Regardless of how bad some one-hit wonders may be, and we're looking at you, "Mambo No. 5" The uniqueness of the songs and the artists who created them cannot be denied. Sadly, some of those artists got sent to the jukebox in the sky before they made it to the charts for a second time. Here's a few one-hit wonders you may not know are dead.
Pete Burns - Dead or Alive, As the gender-bending face of Dead or Alive, Pete Burns transitioned from '80s music icon to reality TV star. By the time he appeared on the UK version of Big Brother, he was barely recognizable as the person in the video for "You Spin Me Round." If you're not a child of the '80s, you may recognize samples from the song in Flo Rida's "You Spin My Head Right Round," and of course, from Adam Sandler's last good movie, The Wedding Singer. After selling 17 million albums and 36 million singles, Burns went bankrupt after spending most his money on plastic surgeries. He died at the age of 57, in October of 2016.
Rob Pilatus - Milli Vanilli, Most people are familiar with the lip-synching scandal that brought down the luxuriously dreadlocked duo Milli Vanilli. What you may not know, is that Rob Pilatus and Fab Morvan took very different paths. Though they tried to maintain their partnership with their brief and disastrous stint as Rob & Fab, they eventually parted ways. Morvan struggled to piece together a solo career, which led him to the European electronic music scene as well as an unlikely gig as a spokesperson for KFC. Pilatus did not fare so well, speaking out bitterly against the backlash Milli Vanilli received and laid the blame at producer Frank Farian's feet. In the years after the scandal, Pilatus reportedly got involved in criminal activity, attempted suicide multiple times, and fell into drug use before landing in rehab. Pilatus died on April 2, 1998 of an alleged accidental overdose of alcohol and pills at the age of 33, right on the verge of Milli Vanilli's comeback tour, this time, using their real voices. Their final album was never released.
Pauly Fuemana - "How Bizarre" by OMC. The driving force behind OMC, or Otara Millionaires Club if you're fancy, Pauly Fuemana reportedly started the band as "a South Auckland hip-hop outfit." We can only guess as to why Fuemana emerged as the singular talent, especially with the lyrics, like, well, That sort of creative genius is something you don't question. Well, that, and the fact that he was apparently a pretty intimidating former gang member. Unfortunately, Fuemana suffered from a disease called chronic inflammatory demyelinating polyneuropathy, which caused Fuemana to lose his sight and the ability to work. He succumbed to pneumonia on January 31, 2010 at the age of 40, leaving behind a wife and six children. And at least one very weird song.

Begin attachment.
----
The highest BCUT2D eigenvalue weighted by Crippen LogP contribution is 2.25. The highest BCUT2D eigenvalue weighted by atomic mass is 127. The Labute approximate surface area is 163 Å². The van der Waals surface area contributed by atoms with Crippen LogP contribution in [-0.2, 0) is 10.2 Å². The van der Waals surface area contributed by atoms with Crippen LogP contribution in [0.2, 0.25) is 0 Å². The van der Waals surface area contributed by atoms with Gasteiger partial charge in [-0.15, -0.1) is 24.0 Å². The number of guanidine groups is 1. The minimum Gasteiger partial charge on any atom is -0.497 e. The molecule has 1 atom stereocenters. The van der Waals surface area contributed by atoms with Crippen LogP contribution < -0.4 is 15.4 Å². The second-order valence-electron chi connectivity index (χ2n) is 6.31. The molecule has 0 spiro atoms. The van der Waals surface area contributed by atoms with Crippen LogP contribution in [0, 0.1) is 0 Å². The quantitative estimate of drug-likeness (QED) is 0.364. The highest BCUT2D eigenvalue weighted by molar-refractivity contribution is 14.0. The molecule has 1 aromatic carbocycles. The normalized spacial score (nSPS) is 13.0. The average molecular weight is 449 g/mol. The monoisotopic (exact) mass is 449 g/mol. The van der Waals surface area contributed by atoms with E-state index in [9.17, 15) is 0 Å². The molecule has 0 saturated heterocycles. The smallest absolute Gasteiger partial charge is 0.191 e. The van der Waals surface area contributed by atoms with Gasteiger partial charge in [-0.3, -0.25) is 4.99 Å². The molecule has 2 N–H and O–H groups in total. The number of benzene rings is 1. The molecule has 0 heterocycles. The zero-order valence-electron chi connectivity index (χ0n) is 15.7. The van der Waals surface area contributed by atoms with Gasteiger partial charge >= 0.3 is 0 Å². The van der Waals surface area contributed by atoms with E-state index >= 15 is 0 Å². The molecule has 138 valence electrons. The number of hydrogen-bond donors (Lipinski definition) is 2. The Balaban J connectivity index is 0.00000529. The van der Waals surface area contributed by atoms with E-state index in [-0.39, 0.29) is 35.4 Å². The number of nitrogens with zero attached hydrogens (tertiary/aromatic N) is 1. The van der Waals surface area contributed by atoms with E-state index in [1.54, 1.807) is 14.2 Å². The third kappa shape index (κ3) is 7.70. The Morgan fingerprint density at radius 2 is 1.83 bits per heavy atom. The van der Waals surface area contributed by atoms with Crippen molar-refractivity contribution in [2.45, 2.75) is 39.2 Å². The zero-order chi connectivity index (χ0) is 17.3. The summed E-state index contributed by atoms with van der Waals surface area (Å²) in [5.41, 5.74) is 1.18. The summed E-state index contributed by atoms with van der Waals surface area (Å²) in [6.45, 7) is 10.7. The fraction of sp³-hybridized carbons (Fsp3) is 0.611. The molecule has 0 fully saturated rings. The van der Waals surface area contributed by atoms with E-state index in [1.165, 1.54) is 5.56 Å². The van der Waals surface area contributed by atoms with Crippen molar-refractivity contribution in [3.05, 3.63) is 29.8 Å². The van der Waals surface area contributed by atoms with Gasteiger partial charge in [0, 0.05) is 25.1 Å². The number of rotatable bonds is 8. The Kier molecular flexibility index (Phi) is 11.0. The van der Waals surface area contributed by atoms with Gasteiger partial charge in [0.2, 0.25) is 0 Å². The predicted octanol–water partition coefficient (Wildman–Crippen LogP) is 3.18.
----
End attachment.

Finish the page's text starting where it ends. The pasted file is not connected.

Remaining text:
Izora Armstead - Weather Girls "It's Raining Men" After performing as backup singers for disco star Sylvester, Izora Armstead and Martha Wash moved on to form the Weather Girls and release "It's Raining Men" in 1982. In no time at all, the tune became the anthem for wine-drunk moms out on the town and the pride parades worldwide. Wash left the group in 1990 and Armstead's daughter, Dynelle Rhodes, took up her mantle, so the group could live on just as the gods of bachelorette parties and wedding receptions would have wanted. Armstead died of heart failure on September 16, 2004, at age 62, but Rhodes has kept the Weather Girls alive by forming its third incarnation with Ingrid Arthur. Together, Rhodes and Arthur are continuing to rain men all over the world, and we just know Armstead is smiling down on them. Amen.
Chrissy Amphlett - Divinyls "I Touch Myself” It's probably safe to say that neither Chrissy Amphlett, nor the rest of the Divinyls, thought they were writing a song that would forever leave a mark on both the music and film world when they came up with "I Touch Myself." Pop culture serves as powerful reminders of the punch this one-hit wonder packed. Though the song came out in 1991, it's still a solid